When I was growing up in the west of Ireland in the fifties my grandfather gifted me with stories about Samhain, (pronounced, SOW-in) now known as All Hallows Eve or Halloween. Samhain, a Gaelic word, meaning “end of summer,” signaled the coming of winter and the beginning of the Celtic New Year.
“In the olden days, this was a mighty harvest feast,” Grandad said. We sat by the fire after eating our colcannon, and dunking for apples in the wooden tub that my mother filled with water and set in the middle of the kitchen floor. “It started on November’s Eve and went on for three days and nights,” he said. Loading his clay pipe with tobacco, he continued. “Farmers knew that after the last apples were picked, it was time for the earth to rest. They lit bonfires, then scattered the ashes on the land to ensure good crops for the coming spring.”
“Tell them the reason behind carving faces on turnips,” said my mother as she moved closer to the fire with her cup of tea.
“Jack-o-lanterns lit the way for our visiting dead,” Grandad continued.
“But we don’t believe in ghosts now,” I put in.
“Maybe we do and maybe we don’t.” Says Grandad. He cut a chunk of tobacco and kneaded it with his palms. “We always said that ghosts roamed the earth on Samhain when the veil between this world and the other was as thin as that smoke comin’ out of me pipe.” He twisted a piece of newspaper to make a taper and reached into the turf fire to get another light for his clay pipe. Then he leaned back in his chair, and we children watched the smoke make black ringlets that floated above his gray head.
Many of the old practices, such as parading to the beat of the bodhrán (goat skin drum), while carrying tree branches lit from the bonfire, had died out by then. But I was glad that the practice of carving jack-o-lanterns out of turnips was still in vogue. When the moon took the place of the sun in the sky, these eerie faces peered from cottage windows throughout the countryside. Any crops still in the field were considered taboo, and left as offerings to the nature spirits.
My mother forbade us to eat berries still hanging on bushes after November 1st.
“The Púca might have spat on them,” she warned. Although I wasn’t sure I believed her, I did wonder what this shape shifting spirit might look like if we crossed paths in the gooseberry garden or behind the rick of turf. I might be snatched away from my snug home with its thatched roof. If our donkey or gander, or any of the farm animals, acted in a disagreeable manner around this time of year, I suspected a púca had taken over the poor animal. And when next-door’s goat, in spite of barbed wire and a spancel on two of his hooves found his way into our Well Field, my mother remarked:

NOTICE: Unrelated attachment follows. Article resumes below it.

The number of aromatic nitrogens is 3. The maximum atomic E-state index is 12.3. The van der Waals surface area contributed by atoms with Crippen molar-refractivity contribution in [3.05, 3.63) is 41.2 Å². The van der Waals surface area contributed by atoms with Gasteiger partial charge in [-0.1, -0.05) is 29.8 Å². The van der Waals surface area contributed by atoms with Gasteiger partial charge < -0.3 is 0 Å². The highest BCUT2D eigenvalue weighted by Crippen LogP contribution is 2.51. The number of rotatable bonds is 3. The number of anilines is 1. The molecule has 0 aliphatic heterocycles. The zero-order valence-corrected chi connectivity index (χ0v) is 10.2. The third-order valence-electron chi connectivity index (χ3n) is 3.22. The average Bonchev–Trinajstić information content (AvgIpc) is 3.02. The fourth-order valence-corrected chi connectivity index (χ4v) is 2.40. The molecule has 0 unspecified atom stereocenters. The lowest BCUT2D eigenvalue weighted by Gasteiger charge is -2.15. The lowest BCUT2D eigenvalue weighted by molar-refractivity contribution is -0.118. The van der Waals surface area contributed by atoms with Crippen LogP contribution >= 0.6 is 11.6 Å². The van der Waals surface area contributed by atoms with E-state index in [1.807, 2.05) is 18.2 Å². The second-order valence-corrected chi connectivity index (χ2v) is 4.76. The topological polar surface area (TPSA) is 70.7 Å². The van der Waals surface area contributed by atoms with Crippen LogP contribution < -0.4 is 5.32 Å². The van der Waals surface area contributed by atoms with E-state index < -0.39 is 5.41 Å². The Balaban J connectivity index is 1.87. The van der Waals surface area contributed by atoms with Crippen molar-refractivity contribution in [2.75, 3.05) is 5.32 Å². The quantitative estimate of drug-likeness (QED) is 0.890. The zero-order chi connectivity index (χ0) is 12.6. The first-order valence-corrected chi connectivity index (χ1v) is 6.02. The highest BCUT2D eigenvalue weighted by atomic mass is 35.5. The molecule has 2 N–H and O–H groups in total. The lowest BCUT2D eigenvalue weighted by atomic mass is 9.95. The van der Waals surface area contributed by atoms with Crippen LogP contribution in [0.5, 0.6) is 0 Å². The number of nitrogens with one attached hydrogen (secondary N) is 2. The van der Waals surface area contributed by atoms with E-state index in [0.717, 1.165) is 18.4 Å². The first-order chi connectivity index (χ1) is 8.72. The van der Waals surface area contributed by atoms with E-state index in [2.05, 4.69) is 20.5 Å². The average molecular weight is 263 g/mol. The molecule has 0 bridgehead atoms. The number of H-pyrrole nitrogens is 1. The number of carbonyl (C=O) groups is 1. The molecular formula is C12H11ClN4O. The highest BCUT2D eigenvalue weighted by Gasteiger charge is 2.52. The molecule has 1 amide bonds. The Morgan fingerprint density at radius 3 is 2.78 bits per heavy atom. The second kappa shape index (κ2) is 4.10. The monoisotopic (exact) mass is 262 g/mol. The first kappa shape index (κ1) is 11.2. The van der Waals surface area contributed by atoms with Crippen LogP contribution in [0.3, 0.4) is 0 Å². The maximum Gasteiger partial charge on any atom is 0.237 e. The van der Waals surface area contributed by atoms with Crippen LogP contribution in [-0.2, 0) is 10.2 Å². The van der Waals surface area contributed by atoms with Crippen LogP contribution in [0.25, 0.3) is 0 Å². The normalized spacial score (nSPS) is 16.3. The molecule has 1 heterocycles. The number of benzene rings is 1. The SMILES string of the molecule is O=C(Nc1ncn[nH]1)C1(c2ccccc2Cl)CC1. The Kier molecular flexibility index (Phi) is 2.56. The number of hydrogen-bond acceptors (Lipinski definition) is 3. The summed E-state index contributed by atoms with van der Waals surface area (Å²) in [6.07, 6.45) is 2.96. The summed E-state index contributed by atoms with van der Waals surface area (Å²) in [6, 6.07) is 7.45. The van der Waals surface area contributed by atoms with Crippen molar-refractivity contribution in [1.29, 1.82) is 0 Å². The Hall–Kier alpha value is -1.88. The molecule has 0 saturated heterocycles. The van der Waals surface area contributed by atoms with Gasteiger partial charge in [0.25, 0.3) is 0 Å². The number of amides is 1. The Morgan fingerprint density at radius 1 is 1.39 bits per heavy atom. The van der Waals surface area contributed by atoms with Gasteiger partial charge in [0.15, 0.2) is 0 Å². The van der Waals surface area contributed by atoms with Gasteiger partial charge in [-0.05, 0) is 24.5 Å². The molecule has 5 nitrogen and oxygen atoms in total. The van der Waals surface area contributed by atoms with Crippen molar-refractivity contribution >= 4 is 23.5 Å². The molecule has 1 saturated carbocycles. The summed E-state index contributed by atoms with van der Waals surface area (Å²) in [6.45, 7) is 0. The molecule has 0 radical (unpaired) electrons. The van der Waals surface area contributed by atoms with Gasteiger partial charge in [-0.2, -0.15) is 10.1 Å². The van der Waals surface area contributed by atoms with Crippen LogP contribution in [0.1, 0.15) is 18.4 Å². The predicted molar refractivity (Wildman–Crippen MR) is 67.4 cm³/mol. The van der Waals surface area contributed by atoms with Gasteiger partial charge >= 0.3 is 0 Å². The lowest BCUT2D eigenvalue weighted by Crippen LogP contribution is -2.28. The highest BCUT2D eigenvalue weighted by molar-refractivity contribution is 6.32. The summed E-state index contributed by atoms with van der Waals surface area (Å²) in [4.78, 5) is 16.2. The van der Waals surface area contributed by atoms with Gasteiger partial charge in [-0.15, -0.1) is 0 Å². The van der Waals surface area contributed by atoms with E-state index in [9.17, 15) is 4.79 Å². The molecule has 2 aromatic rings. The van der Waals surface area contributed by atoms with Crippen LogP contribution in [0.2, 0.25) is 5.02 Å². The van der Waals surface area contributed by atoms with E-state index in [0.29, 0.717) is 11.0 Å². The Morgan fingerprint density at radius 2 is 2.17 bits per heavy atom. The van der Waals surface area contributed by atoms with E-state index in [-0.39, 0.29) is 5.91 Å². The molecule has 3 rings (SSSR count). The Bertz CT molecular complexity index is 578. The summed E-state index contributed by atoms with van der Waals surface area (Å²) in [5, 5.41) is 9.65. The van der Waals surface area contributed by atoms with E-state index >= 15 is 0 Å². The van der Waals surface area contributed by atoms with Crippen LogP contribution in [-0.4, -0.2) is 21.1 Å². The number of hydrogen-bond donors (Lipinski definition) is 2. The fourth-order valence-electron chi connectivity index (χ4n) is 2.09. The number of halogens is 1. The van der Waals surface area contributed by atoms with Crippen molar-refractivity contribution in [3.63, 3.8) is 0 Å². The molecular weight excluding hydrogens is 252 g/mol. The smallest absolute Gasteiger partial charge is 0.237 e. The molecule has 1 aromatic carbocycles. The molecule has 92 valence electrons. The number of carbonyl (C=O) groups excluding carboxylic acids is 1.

“May God protect us. There’s something unnatural about that lad.” Shaking her head she added, “But sure ‘tis that time of year again.”
It is that time of year again. Despite the collapsing economy here in America and all over the world, Halloween costumes are flying off the shelves. Whatever about the return of the dead, this holiday seems to be a spirit lifter for the living. As for me, I enjoy connecting it to the past.
Every October 31st, since I began teaching Irish language and dance back in the 1980s, I have organized a Samhain party. To teach the origin of this holiday, I invite students and friends to a celebratory dinner at a New York restaurant. We dress as characters in Celtic history or mythology and share the story of our chosen spirit. Teachers, nurses and accountants become ancient gods and goddesses. Robed in white or green, they regale each other with tales of their healing powers and magic. Lawyers, hairdressers and librarians might become patriots like Grace Plunkett. Others take on scribes bringing Synge, Lady Gregory and Yeats to our party. Folk Singers sing songs of the sea, and winged beings ask cats to join in a step of “The Fairy Reel.”
Dare I ask my students and friends to spend money this year on celebrating when everyone is cutting down on eating out? When I did, most were relieved and appreciative. I was assured that strong spirit characters would float in from the other world. Maeve, an ancient Irish queen, known for her bravery in demanding equality with her husband, promises to drive her cattle through fog, hail and rain to get to New York. Grace O’Malley, the Pirate Queen, will raise a sword for the common good. The mighty warrior, Fionn Mac Cumhail, who always knows what to do in the face of fear and danger, will share his philosophy about never promising at night what you can’t fulfill on the morrow.
When the spirits fade back to that space beyond the veil, we always finish off dinner with the traditional Barín Breac - fruit bread containing a ring, a coin and a hazel nut. According to tradition, the lucky guest who finds the ring will be sure to find love in the New Year. I hope the coin falls into my plate this year so I won’t have to fret about my trip to Ireland next month. Whoever is lucky enough to bite into the wisdom of the hazel nut, becomes so wise; he or she won’t need money at all.
After all the fantasizing, we finish off with, Rince Mór na Tine--The Bonfire Dance, and the song, Old Lang Syne. We form a circle of lights and speak the names of loved ones who have recently passed to the other world.
This year, when I blow out my candle and watch the ringlets of smoke floating out the window of the Playwright Restaurant on to 7th Avenue, I’ll listen to whisperings of hope from the past as we wish each other a Happy Celtic New Year.
Maura Mulligan’s writing has appeared recently in The Irish Echo. She is Writer in Residence at Boll Cottage, Achill, Ireland, where she is working on completing a memoir.